The Boys: What I Know & Season 2 – TV Review

TL;DR – Just when I thought I had worked everything out, The Boys was like, you know nothing while pulling the rug out from under my feet and maintaining eye contact as I fell to the floor.

Rating: 4.5 out of 5.
The Boys: What I Know. Image Credit: Amazon Studios.

What I Know Review

After an exciting and long season, we have drawn to the final episode for their sophomore season. This is a season where back in episode three, we exploded through the guts of a whale in its entire gory spectacle, and even that was not the most bonkers moment. With that in mind, in today’s review, we are going to look first at how the final episode came together. Then we will explore an overview of the season as a whole.  

So to set the scene, in last week’s episode Butcher, Baker, Candlestick Maker, we thought everything was coming to ahead … until the head’s started popping. Throughout this episode, there were several essential plotlines. The first was getting a good look at Butcher’s (Karl Urban) life and the world that formed him as to who he is today. Homelander (Antony Starr) and Stormfront (Aya Cash) manipulated Ryan (Cameron Crovetti) and turned him against his mother Becca (Shantel VanSanten). Meanwhile, after Vought captures starlight (Erin Moriarty), Hughie (Jack Quaid) goes on a rescue mission with Lamplighter (Shawn Ashmore) to save her, and it goes … mostly okay. Finally, after everything they have done up until this point, there is a congressional inquiry led by Victoria Neuman (Claudia Doumit) into Vought and what they did. Finally some progress, or not, as heads start exploding on live TV. Now from here, we will be looking at the episode and season as a whole, so there will be some [SPOILERS] ahead.          

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Tenet – Movie Review

TL;DR – A film that blasts onto the screen with a roar of trumpets only to get bogged down in its own worldbuilding.     

Rating: 3.5 out of 5.

Post-Credit Scene – There is no post-credit scene

Tenet. Image Credit: Warner Brothers.

Review

There are some filmmakers out there whose work has been consistently engaging that every new release gets immediately put on the must-watch list. For me, these are filmmakers like Denis Villeneuve, Ryan Coogler, Roger Deakins, Patty Jenkins, Taika Waititi, Wayne Blair, George Miller, and if I am honest with myself, at the top of that list for me is Christopher Nolan. His film Inception is still on my Top 10 Films list, and his work is always interesting even if like Interstellar the film does not capture me. Well, we live in precarious times, and I was not sure if I was going to be able to see Tenet in some form for a while, but thankfully I did get to see a screening today, and well, I think this is a film that is going to fall in the latter.

So to set the scene, we open in on an opera house in Kyiv, Ukraine, as a group of armed terrorists surge through the band and occupy the theatre. As the police arrive, one van is not what it seems because onboard is a CIA team led by our unnamed protagonist (John David Washington). This whole attack is a ruse to take out an operative whose cover has been blown, and it is our protagonist’s job to get the agent out. It all went wrong, but instead of dying to a cyanide capsule, he wakes up on a boat heading to an off-shore wind farm. It is here where he is informed that he is dead to the world, but a new opportunity has opened up. He is to explore Tenet, a mysterious phrase that is being used by arms smugglers and the like and which could be more dangerous than a missing nuclear weapon.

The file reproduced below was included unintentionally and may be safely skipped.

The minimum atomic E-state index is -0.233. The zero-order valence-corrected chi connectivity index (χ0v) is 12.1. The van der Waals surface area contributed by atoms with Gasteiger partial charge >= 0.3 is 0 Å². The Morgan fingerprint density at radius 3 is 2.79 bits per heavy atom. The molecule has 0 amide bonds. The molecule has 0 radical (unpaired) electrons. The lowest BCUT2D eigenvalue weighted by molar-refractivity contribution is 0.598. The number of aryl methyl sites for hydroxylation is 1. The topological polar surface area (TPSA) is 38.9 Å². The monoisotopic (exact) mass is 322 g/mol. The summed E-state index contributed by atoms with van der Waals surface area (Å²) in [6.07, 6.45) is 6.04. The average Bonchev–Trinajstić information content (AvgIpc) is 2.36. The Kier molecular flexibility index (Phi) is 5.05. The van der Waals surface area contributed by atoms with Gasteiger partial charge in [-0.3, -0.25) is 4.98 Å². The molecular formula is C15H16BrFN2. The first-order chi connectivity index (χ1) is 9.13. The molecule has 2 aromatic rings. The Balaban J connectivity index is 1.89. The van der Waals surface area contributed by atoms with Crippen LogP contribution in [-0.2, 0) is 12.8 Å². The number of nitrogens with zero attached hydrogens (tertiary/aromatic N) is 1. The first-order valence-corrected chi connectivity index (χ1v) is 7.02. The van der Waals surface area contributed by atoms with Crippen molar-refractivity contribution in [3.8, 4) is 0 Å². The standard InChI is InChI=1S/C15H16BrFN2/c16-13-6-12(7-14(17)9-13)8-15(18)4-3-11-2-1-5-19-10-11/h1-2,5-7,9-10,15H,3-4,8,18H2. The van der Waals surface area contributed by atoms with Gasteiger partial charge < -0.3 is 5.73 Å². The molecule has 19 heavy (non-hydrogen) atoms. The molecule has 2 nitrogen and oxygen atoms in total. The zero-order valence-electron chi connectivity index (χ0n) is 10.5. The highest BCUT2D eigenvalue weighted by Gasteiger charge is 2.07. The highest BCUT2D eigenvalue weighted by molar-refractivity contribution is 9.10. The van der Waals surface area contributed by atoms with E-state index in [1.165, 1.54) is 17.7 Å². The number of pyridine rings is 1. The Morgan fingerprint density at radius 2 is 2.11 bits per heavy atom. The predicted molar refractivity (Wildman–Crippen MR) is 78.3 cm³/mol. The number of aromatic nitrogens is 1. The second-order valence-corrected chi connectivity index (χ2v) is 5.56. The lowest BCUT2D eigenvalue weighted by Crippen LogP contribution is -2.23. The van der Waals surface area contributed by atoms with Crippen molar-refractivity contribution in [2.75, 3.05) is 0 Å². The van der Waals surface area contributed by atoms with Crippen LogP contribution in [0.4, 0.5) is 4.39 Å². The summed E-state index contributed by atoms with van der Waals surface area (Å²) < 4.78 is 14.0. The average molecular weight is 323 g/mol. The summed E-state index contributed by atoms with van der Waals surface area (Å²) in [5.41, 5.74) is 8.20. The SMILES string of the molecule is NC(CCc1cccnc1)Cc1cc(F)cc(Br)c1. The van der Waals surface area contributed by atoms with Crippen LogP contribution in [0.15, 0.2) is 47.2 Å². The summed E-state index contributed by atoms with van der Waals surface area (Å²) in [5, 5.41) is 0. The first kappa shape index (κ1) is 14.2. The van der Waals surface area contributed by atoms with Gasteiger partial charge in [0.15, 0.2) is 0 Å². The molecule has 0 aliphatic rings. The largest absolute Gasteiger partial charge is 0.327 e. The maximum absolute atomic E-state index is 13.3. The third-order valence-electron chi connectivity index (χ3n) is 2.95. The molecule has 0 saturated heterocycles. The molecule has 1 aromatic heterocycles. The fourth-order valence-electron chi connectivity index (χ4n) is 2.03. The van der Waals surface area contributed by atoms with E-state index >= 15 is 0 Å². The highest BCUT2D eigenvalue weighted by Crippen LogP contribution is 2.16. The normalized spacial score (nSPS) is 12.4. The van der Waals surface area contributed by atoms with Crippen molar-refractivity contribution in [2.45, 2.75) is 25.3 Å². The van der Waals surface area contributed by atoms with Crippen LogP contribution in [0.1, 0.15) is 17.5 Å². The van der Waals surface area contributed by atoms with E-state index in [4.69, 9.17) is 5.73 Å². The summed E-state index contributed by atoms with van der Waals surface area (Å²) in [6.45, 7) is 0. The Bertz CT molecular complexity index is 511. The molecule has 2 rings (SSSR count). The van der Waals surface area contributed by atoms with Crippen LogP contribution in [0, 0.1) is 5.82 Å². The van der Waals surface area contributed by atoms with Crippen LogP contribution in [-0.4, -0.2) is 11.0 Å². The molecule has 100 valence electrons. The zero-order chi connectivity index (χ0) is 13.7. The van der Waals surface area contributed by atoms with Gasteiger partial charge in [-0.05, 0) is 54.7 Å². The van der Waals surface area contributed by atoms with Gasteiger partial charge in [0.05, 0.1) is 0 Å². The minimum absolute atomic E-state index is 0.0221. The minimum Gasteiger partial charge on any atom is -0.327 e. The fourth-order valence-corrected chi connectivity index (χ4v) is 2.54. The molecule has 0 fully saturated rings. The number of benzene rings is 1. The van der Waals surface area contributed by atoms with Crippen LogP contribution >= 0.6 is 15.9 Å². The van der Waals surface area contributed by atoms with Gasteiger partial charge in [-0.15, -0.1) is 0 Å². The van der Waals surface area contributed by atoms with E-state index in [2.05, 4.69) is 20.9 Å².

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Peninsula (반도, Bando, Train to Busan Presents: Peninsula) – Movie Review

TL;DR – A film that unfortunately cannot reach the heights of its past.    

Rating: 3 out of 5.

Post-Credit Scene – There is no post-credit scene

Peninsula. Image Credit: Well Go.

Review

A few years ago, I stumbled across this fascinating Korean film called The Train to Busan. It was a zombie film where every character acted consistently and understandably throughout its run time. In a sea of mediocre zombie flicks, it instantly rose to the top, and since then maybe only Cargo has come close to meeting it. Thus, I was excited when I heard there was going to be a sequel to that great film. However, now I have seen it. I realise I should have modulated my expectations before going in.

So to set the scene, we open in on the day that South Korea fell. With Seoul burning in the background, Captain Jung-seok (Gang Dong-won) is racing through mountainous back roads to get his family out on the last refugee boat. While driving, they came across a stranded family with a baby and just kept on driving. They make it to the boat in time, however, as it is leaving one of the passengers turns and before they can stop it all of Jung-seok’s family is dead bar his brother-in-law Chul-min (Kim Do-yoon). Four years later, in Hong Kong living in squalor waiting for refugee status, Chul-min and Jung-seok are offered an opportunity by a local gangster to make some real money. All they have to do is go back to Inchon, in what is now just known as The Peninsular, under cover of darkness and recover a food truck with 20 Million Dollars in the back. What could go wrong?